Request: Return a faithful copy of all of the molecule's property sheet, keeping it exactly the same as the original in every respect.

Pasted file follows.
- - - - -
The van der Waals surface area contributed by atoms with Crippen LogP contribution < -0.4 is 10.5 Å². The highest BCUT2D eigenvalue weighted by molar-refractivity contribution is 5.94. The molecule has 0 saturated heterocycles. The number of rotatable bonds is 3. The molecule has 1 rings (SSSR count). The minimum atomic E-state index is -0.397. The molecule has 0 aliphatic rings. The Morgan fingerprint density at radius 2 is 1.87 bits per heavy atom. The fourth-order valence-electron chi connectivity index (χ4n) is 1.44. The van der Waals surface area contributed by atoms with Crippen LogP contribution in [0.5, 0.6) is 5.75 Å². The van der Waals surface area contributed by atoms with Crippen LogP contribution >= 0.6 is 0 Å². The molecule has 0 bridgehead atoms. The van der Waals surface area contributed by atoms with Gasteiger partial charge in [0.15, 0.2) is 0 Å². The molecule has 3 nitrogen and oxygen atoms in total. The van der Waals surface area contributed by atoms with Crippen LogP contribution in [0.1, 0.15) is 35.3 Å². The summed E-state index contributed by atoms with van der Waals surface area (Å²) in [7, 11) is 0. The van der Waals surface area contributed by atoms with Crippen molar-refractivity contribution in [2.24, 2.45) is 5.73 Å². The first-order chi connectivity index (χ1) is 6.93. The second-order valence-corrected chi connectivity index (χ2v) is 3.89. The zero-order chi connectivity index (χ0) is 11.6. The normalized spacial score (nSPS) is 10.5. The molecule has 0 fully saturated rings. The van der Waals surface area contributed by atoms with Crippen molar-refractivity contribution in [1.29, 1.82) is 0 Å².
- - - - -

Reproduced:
The van der Waals surface area contributed by atoms with Crippen LogP contribution < -0.4 is 10.5 Å². The highest BCUT2D eigenvalue weighted by molar-refractivity contribution is 5.94. The molecule has 0 saturated heterocycles. The number of rotatable bonds is 3. The molecule has 1 rings (SSSR count). The minimum atomic E-state index is -0.397. The molecule has 0 aliphatic rings. The Morgan fingerprint density at radius 2 is 1.87 bits per heavy atom. The fourth-order valence-electron chi connectivity index (χ4n) is 1.44. The van der Waals surface area contributed by atoms with Crippen LogP contribution in [0.5, 0.6) is 5.75 Å². The van der Waals surface area contributed by atoms with Crippen LogP contribution >= 0.6 is 0 Å². The molecule has 0 bridgehead atoms. The van der Waals surface area contributed by atoms with Gasteiger partial charge in [0.15, 0.2) is 0 Å². The molecule has 3 nitrogen and oxygen atoms in total. The van der Waals surface area contributed by atoms with Crippen LogP contribution in [0.1, 0.15) is 35.3 Å². The summed E-state index contributed by atoms with van der Waals surface area (Å²) in [7, 11) is 0. The van der Waals surface area contributed by atoms with Crippen molar-refractivity contribution in [2.24, 2.45) is 5.73 Å². The first-order chi connectivity index (χ1) is 6.93. The second-order valence-corrected chi connectivity index (χ2v) is 3.89. The zero-order chi connectivity index (χ0) is 11.6. The normalized spacial score (nSPS) is 10.5. The molecule has 0 fully saturated rings. The van der Waals surface area contributed by atoms with Crippen molar-refractivity contribution in [1.29, 1.82) is 0 Å².